What's News: December 14, 2015

Milwaukee Bucks forward Jabari Parker driving to the hoop in the match against the Golden State Warriors at the weekend.
Milwaukee Bucks forward Jabari Parker driving to the hoop in the match against the Golden State Warriors at the weekend.PHOTO: AGENCE FRANCE-PRESSE


Leaders hail climate deal

A historic agreement was sealed on Saturday, after delegates from nearly 200 nations agreed on a pact that commits all countries to curb carbon pollution. It signals the end of an era of dependence on fossil fuels, decisively backing renewable energy and more efficient buildings and transport. World leaders hailed the deal as the best chance to secure the planet's future.


2 Saudi women triumph at polls

In a milestone for Saudi Arabia, at least two women won municipal council seats in the country's first elections open to female voters and candidates. Their success came despite several obstacles, such as female candidates not being able to meet male voters face to face, and women accounting for fewer than 10 per cent of registered voters.


Ted Cruz is new front runner

The latest Republican presidential candidate to lead the polls is Mr Ted Cruz (photo), who has surged to a 10-point lead in a new poll of likely Republican caucus-goers in Iowa. He bested Mr Donald Trump, with 31 per cent picking him as their first choice, and it suggests his campaign is gathering momentum.


Bucks halt Warriors' run

The Milwaukee Bucks have finally ended the Golden State Warriors' 24-game NBA winning streak. After the 108-95 loss, the Warriors' interim coach said: "Even if you're 24-and-1, losing still sucks." 


Russia fires at Turkish boat

A Russian patrol ship fired small arms to prevent a collision with a Turkish fishing boat yesterday. The Russian warship said the Turkish boat did not engage in radio contact or use special visual signs. The incident comes amid frosty ties between the two countries.


Keeping Britain in the EU

This week's European Union summit will include discussions on Britain's plans to renegotiate the terms of its membership. Annoying as the British can be, the EU should resist the temptation to let Britain go its own way, says Europe correspondent Jonathan Eyal.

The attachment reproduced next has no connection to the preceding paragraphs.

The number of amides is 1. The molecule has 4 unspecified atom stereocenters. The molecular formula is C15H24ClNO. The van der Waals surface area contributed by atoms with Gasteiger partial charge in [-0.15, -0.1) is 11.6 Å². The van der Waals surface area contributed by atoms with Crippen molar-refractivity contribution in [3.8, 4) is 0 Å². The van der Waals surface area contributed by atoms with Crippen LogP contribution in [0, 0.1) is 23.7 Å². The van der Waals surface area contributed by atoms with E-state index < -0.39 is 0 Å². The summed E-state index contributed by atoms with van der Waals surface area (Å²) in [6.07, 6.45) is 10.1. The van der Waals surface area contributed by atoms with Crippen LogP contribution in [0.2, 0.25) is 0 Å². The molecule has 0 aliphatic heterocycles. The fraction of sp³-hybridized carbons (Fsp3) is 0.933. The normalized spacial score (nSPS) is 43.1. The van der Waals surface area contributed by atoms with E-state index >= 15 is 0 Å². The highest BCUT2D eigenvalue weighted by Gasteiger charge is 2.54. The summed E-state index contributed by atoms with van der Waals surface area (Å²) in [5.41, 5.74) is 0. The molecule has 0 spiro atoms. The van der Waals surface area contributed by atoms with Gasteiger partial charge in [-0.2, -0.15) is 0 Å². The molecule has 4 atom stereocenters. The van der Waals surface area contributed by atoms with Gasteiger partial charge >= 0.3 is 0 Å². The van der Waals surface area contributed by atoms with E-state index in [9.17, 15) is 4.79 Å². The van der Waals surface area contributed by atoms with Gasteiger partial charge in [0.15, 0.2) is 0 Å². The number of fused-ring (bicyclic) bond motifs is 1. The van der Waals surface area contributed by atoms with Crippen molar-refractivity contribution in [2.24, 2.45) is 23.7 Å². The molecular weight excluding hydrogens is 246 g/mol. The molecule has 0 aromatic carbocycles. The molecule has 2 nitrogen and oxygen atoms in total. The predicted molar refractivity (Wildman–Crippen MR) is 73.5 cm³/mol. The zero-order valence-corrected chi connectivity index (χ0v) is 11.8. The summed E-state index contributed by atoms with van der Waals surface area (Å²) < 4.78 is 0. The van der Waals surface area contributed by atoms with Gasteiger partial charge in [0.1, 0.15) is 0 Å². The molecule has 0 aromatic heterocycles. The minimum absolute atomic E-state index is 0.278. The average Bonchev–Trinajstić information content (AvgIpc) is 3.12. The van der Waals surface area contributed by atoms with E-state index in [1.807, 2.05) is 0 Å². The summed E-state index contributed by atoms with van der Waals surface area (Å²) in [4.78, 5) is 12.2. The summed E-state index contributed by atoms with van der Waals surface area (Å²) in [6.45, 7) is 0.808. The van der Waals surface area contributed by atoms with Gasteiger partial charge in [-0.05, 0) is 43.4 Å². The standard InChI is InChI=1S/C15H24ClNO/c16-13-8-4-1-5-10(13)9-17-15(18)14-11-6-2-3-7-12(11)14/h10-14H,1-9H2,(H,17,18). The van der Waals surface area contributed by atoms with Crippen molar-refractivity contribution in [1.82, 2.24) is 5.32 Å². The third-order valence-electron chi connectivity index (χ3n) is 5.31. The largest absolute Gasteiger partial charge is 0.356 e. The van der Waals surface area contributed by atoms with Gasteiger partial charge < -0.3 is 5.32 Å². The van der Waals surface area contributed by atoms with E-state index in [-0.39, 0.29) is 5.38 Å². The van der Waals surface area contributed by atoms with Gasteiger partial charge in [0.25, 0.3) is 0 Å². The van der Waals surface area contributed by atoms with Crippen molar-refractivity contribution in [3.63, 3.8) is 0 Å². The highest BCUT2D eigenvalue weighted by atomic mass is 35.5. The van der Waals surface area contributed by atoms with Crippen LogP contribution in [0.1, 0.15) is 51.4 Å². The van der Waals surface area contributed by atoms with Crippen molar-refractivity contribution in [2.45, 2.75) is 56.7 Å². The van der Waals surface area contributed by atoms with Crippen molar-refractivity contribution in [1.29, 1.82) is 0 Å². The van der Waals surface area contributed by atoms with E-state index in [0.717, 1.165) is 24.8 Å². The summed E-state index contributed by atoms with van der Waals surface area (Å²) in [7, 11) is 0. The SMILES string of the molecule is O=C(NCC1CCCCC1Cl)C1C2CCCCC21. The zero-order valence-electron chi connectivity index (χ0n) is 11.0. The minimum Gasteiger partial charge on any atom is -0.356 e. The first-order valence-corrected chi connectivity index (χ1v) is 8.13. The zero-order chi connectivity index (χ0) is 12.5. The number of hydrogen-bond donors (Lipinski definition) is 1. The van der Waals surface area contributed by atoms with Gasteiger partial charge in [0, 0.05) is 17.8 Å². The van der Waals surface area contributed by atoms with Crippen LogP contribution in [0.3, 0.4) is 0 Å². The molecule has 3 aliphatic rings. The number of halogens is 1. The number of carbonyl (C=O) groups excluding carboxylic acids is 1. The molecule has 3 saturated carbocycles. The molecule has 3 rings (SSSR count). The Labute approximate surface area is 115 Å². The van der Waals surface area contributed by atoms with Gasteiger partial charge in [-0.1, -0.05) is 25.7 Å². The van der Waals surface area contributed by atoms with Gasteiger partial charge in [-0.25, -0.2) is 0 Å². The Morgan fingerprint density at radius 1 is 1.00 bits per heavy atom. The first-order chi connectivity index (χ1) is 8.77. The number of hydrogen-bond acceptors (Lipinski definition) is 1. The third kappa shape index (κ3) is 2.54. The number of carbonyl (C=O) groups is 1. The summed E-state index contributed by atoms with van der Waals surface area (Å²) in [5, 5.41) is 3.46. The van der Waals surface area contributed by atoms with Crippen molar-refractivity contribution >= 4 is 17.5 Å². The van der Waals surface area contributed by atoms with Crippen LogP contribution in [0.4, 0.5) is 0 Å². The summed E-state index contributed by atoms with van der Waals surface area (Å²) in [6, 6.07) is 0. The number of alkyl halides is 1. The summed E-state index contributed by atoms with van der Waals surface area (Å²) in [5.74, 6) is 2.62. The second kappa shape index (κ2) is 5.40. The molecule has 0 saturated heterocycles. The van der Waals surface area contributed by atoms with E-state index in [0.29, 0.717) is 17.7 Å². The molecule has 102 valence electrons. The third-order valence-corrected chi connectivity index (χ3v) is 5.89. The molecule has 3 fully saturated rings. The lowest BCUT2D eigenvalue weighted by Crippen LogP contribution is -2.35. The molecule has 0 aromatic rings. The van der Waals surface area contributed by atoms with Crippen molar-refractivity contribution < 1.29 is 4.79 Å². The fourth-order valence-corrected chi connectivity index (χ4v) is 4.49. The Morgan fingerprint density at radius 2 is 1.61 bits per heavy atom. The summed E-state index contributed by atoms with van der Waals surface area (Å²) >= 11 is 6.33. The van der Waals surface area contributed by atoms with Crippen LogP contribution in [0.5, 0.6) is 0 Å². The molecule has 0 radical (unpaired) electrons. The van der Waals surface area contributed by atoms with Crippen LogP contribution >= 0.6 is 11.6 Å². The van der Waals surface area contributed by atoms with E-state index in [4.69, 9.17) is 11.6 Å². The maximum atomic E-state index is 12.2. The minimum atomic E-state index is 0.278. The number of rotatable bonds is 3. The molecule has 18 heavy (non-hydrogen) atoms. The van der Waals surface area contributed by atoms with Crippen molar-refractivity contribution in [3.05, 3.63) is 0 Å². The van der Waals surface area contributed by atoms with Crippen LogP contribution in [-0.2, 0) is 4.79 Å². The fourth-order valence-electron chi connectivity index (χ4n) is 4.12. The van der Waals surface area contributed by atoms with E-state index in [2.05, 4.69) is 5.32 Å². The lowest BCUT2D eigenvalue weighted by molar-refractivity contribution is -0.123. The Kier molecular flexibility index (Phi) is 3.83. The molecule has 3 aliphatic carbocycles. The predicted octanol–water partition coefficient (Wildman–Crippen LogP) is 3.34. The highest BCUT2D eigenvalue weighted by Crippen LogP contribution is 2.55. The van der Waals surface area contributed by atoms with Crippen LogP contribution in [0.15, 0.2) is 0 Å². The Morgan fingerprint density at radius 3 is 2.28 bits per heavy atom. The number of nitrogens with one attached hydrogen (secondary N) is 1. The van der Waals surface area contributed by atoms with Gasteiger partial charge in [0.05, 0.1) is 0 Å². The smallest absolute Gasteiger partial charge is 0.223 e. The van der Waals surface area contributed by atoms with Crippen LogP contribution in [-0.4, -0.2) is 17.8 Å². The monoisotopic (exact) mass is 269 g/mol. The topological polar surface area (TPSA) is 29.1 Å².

Funding for arbiter of names 

The International Commission on Zoological Nomenclature - which helps to standardise the scientific names of animals - has been boosted by a $1.35 million windfall, almost all funded by the Lee Foundation.

This follows funding help from NUS two years ago.


NUS group tutors kids for free

A group of National University of Singapore students tutors children from interim rental housing flats for free every week.

Connect Tuition was started last year "to connect disconnected communities".


More turbulence in 2016

If this year has been a rocky one for markets, do not expect next year to be smooth sailing either. Top financial minds here predict that 2016 could continue to see huge volatility, with bonds and equities registering depressed returns. At the heart of the equation are China's growth rates and the US rate hike's impact on the global economy.


In touch with his audience

Singer-songwriter Jonathan Chan (photo) connects with his audience in part because they can relate to his songs.

The 25-year-old, whose stage name is Jawn, recently launched The Jawn EP and his songs are about companionship and belonging, among other issues. 


Help for chef with cancer

The bar scene is coming together to help head chef Sebastian Tan of Strangers' Reunion cafe, who has Stage 4 cancer. Called Just One Shift 2, the event is on Dec 21 at Club 39 in Duxton Hill from 8pm until late.

Twelve bartenders are taking turns to make drinks, and each drink will cost $15. Proceeds will go towards paying for the chef's treatment.

A version of this article appeared in the print edition of The Straits Times on December 14, 2015, with the headline 'What'sNews'. Subscribe